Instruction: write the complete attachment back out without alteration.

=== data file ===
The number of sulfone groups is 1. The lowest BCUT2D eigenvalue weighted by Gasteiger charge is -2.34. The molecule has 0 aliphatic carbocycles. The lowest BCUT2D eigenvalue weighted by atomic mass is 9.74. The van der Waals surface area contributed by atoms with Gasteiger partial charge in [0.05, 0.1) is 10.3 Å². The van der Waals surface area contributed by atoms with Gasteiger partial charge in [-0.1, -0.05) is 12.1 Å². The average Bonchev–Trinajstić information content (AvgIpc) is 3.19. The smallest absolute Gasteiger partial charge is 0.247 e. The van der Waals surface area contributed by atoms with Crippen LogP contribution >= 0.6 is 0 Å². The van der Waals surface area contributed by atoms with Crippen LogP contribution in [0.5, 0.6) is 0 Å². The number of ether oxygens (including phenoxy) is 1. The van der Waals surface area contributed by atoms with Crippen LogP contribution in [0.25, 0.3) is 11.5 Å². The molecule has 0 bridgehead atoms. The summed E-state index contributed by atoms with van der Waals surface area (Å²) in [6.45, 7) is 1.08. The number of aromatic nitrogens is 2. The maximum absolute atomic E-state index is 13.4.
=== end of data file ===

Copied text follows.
The number of sulfone groups is 1. The lowest BCUT2D eigenvalue weighted by Gasteiger charge is -2.34. The molecule has 0 aliphatic carbocycles. The lowest BCUT2D eigenvalue weighted by atomic mass is 9.74. The van der Waals surface area contributed by atoms with Gasteiger partial charge in [0.05, 0.1) is 10.3 Å². The van der Waals surface area contributed by atoms with Gasteiger partial charge in [-0.1, -0.05) is 12.1 Å². The average Bonchev–Trinajstić information content (AvgIpc) is 3.19. The smallest absolute Gasteiger partial charge is 0.247 e. The van der Waals surface area contributed by atoms with Crippen LogP contribution >= 0.6 is 0 Å². The van der Waals surface area contributed by atoms with Crippen LogP contribution in [0.5, 0.6) is 0 Å². The number of ether oxygens (including phenoxy) is 1. The van der Waals surface area contributed by atoms with Crippen LogP contribution in [0.25, 0.3) is 11.5 Å². The molecule has 0 bridgehead atoms. The summed E-state index contributed by atoms with van der Waals surface area (Å²) in [6.45, 7) is 1.08. The number of aromatic nitrogens is 2. The maximum absolute atomic E-state index is 13.4.